In 1963 Arbus was awarded a Guggenheim Fellowship for a project on "American rites, manners, and customs";[20] the Fellowship was renewed in 1966.[9] In 1964 Arbus began using a twin-lens reflex Mamiya camera with flash in addition to the Rolleiflex.[4] Her methods included establishing a strong personal relationship with her subjects and re-photographing some of them over many years.[7][10]

During the 1960s, she taught photography at the Parsons School of Design and the Cooper Union in New York City, and the Rhode Island School of Design in Providence, Rhode Island.[14][21]

The first major exhibition of her photographs occurred at the Museum of Modern Art in a 1967 show called "New Documents" which was curated by John Szarkowski and which also featured the work of Garry Winogrand and Lee Friedlander.[11] Some of her artistic work was done on assignment.[11] Although she continued to photograph on assignment (e.g., in 1968 she shot documentary photographs of poor sharecroppers in rural South Carolina for Esquire magazine[22]), in general her magazine assignments decreased as her fame as an artist increased.[7]

Szarkowski hired Arbus in 1970 to research an exhibition on photojournalism called "From the Picture Press"; it included many photographs by Weegee whose work Arbus admired.[14][16][23] Using softer light than in her previous photography, she took a series of photographs in her later years of people with intellectual disability showing a range of emotions.[11][24] At first, Arbus considered these photographs to be "lyric and tender and pretty," but by June 1971 she told Lisette Model that she hated them.[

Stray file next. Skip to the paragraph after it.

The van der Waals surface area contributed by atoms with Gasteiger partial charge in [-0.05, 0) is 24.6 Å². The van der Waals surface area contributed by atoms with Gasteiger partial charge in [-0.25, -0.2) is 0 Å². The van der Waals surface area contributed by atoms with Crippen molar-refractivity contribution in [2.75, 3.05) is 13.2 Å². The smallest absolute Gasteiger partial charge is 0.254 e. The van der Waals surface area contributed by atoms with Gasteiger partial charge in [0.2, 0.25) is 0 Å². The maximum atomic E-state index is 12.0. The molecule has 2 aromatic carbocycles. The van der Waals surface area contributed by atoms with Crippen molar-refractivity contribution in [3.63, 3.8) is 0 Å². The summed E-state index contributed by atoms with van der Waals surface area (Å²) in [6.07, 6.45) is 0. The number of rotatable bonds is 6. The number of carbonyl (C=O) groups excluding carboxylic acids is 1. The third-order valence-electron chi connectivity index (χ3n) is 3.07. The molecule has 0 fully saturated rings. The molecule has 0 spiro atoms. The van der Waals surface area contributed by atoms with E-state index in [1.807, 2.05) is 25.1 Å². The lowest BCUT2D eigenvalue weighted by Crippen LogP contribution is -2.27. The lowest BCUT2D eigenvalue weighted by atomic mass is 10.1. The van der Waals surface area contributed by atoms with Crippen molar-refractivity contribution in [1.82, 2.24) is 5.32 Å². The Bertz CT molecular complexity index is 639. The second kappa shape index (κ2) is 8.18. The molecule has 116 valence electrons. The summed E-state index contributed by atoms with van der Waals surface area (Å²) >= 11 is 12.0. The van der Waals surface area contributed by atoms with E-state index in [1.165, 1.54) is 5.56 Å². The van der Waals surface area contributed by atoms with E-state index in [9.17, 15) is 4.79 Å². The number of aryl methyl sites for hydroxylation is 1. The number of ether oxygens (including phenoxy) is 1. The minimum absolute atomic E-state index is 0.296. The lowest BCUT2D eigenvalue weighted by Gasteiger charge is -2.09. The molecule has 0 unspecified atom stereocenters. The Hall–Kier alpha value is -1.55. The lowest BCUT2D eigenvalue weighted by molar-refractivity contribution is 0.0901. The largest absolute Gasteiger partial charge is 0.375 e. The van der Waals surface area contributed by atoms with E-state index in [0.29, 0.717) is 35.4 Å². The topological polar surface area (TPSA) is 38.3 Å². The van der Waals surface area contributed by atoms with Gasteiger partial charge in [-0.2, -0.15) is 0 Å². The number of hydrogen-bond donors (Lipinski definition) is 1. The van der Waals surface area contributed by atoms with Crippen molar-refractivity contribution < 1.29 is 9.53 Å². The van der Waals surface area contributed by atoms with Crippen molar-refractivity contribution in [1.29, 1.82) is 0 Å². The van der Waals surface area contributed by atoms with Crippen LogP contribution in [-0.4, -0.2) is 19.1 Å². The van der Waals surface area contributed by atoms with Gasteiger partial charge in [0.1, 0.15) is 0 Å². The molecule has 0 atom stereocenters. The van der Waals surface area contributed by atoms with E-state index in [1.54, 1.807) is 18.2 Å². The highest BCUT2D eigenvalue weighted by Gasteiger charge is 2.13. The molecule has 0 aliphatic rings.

Among other photographers and artists she befriended during her career, she was close to photographer Richard Avedon; he was approximately the same age, his family had also run a Fifth Avenue department store, and many of his photographs were also characterized as detailed frontal poses.[ Another good friend was Marvin Israel, an artist, graphic designer, and art director whom Arbus met in 1959.

Death

Arbus experienced "depressive episodes" during her life similar to those experienced by her mother, and the episodes may have been worsened by symptoms of hepatitis.[7] Arbus wrote in 1968 "I go up and down a lot," and her ex-husband noted that she had "violent changes of mood."[6] On July 26, 1971, while living at Westbeth Artists Community in New York City, Arbus took her own life by ingesting barbiturates and slashing her wrists with a razor.[6] Marvin Israel found her body in the bathtub two days later; she was 48 years old.

‪Diane Arbus: a biography‬ By Patricia Bosworth

Notable photographs

A friend said that Arbus said that she was "afraid... that she would be known simply as 'the photographer of freaks'"; however, that phrase has been used repeatedly to describe her.

Child with Toy Hand Grenade in Central Park, New York City (1962)

Identical Twins, Roselle, New Jersey, 1967.

Eddie Carmel, Jewish Giant, taken at Home with His Parents in the Bronx, NY, 1970